We catch Scottish stage actor BILLY BOYD on his return from The Lord Of The Rings, to chat about his new Traverse production. And compare him tO a gecko. Words: Steve Cramer
n the way to the Traverse bar to meet Billy Boyd. I
run across an actress friend. On being informed of tny
mission she says. ‘oh. he’s kind of sexy'. I‘ve long since ceased attempting to fathom the enigmas of female sexual tastes. but on meeting him close up for the first time. I can sort of see what she means.
I interrupt him nibbling at a plate of kedgeree. and he very affany agrees to shift to a quiet table. A wee guy full of little. quick movements and great big eyes. he reminds me of a cute (gecko: the kind you can take home and pet. that doesn't abruptly change sex. lay eggs and get fierce. Oh. you don’t know what a gecko is‘.’ Boyd does. he‘s just back from eighteen months in New Zealand filming one of the biggest movies of the year.
'I loved it there.‘ he says. ‘And I was there long enough to have my own house. my own set of friends who were nothing to do with the movie. I had a whole life there.‘ As an Australian. I find pleasure in this latter prospect hard to
imagine and believe that the only good thing to come out of
New Zealand is the plane to Sydney. But then there's Peter Jackson. director of such splendid gross-out movies as Bad lime and Meet The l‘eebles. But how does a special-effects fiend direct such big budget films as Tolkien‘s Middle Earth trilogy'.’
Boyd surprises with his answer. ‘Certainly. he's really interested in things like prosthetics and special effects. but in The Lord ()f'l'lze Rings he wanted to make special effects part of the movie. but not so much that people would say “Wow. look at the special effects“ and come out of the story. He knows we're there to tell a story. and look into the emotions of the characters. My character. Pippin. has this great arc through the trilogy: he matures as it goes on. Peter saw things like character development as important.’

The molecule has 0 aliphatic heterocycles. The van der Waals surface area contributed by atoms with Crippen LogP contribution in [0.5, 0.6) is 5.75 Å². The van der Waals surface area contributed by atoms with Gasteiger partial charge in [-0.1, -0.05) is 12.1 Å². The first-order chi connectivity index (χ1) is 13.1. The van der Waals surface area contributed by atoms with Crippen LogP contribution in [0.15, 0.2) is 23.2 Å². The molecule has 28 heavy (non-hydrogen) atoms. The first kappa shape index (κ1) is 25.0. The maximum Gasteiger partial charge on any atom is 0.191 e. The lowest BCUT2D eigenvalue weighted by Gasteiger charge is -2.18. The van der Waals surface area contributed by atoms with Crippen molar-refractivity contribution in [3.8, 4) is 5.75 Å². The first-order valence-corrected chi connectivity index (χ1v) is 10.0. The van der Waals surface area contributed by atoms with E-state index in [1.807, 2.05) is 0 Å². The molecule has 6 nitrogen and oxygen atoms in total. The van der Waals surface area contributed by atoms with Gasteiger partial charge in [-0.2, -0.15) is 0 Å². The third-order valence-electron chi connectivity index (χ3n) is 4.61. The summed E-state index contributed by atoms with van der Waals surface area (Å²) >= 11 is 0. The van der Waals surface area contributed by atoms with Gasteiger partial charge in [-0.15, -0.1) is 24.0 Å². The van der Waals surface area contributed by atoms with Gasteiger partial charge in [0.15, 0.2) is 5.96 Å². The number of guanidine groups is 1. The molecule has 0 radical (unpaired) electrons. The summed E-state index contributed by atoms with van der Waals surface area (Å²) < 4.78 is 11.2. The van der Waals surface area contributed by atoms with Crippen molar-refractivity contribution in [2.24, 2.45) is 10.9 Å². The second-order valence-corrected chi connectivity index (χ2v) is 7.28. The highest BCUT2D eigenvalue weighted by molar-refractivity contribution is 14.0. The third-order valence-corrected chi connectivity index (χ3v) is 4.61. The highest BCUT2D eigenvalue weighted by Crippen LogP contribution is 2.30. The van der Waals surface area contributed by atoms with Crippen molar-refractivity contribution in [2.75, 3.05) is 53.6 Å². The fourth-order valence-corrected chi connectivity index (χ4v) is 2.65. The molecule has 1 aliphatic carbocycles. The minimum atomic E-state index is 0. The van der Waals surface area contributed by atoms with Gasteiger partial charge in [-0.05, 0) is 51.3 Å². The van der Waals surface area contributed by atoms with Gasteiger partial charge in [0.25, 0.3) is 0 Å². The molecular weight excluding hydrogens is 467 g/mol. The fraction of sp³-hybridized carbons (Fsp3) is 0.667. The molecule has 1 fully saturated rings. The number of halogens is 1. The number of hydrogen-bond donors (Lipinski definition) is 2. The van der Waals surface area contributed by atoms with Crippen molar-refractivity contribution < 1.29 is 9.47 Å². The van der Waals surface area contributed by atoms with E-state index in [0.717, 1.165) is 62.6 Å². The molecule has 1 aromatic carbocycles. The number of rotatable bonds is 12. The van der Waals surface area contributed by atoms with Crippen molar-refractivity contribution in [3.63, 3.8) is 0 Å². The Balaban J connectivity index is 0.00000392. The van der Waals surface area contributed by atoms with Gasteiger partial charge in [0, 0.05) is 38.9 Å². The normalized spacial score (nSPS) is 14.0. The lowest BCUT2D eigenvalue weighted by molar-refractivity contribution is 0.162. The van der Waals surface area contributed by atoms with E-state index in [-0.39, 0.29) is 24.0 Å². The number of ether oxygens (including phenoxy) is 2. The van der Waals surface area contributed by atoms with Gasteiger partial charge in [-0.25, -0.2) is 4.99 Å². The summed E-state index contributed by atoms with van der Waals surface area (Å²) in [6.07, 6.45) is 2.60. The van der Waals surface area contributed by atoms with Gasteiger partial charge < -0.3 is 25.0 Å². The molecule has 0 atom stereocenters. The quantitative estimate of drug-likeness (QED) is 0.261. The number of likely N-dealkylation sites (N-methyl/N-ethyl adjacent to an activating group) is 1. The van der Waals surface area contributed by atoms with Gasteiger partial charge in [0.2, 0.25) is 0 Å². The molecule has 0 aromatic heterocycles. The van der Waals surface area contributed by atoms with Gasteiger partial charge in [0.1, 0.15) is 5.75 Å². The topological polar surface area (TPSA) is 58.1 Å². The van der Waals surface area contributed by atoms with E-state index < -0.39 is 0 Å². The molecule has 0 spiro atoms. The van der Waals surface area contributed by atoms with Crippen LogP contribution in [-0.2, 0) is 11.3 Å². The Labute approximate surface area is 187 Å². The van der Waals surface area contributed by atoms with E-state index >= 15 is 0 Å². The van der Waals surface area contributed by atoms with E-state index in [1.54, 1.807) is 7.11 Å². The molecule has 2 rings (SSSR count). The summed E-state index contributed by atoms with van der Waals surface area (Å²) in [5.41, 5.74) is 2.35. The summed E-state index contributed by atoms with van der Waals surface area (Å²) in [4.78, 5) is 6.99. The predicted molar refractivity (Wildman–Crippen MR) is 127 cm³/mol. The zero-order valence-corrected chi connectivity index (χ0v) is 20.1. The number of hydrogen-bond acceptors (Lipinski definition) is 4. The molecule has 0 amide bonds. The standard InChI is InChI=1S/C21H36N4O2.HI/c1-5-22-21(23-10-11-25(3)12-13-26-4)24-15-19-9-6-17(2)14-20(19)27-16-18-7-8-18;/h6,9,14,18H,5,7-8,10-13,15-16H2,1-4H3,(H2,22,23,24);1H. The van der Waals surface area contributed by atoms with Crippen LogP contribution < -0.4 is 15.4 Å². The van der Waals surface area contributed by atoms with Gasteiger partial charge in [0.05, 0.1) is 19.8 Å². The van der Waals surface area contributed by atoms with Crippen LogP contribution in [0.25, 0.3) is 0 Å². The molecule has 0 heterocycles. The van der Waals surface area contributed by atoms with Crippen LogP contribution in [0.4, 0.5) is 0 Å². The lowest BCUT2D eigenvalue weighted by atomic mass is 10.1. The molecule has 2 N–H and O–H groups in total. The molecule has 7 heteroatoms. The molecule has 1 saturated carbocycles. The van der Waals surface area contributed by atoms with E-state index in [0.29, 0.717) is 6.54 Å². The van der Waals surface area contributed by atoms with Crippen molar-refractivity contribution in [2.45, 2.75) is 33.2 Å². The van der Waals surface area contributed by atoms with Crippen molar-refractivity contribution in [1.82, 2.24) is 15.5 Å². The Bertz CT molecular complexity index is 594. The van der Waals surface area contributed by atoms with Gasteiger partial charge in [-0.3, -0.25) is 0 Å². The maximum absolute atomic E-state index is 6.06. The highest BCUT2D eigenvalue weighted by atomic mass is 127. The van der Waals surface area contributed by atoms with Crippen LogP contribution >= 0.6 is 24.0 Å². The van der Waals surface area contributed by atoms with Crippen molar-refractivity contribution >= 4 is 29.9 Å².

Boyd is here primarily to discuss The Ballad 0/ Crazy Paula. the first in a series of Traverse projects which will combine the talents of notable international writers with leading Scottish dramatists. This production brings us leading Flemish writer Arne Sierens. whose play is given an English language treatment by Stephen Greenhorn. who counts the tremendous Passing Places among his stage successes of the 90s.
Crazy Paula tells the story of Raymond (Boyd) whose half-brother Serge was once the hellraising drummer of an 80s cult band. Raymond is trying to emulate his brother’s achievements. but finds himself merely teaching drum skills to children. and playing with aspiring musicians nearly young enough to be his kids. The appearance of Serge's notorious free-spirited girlfriend. Paola (Kathryn Howden) — now a respectable middle class mother seeking a music teacher for her child. and unaware of Raymond‘s connection with Serge — sparks a row that involves varying accounts of the past.
‘lt becomes a confiict about who owns the memory most.‘ Boyd comments. ‘lt's hard to get your head around it. It‘s a really theatrical piece. both the original and the version by Stephen. Arne says it‘s like a boxing match. where there aren‘t so much scenes as rounds. and you‘re always trying to work out who's ahead on points.‘ Treat Boyd like a gecko: catch him while you can.
The Ballad Of Crazy Paola, Traverse Theatre, Edinburgh, Fri 5-Sat 20 Oct, then touring. The Lord Of The Rings is out in December.
16 THE LIST 11 ~18 Oct 2001
Ilw 3% 3.7, 5%,“
Billy Boyd is making a hobbit of success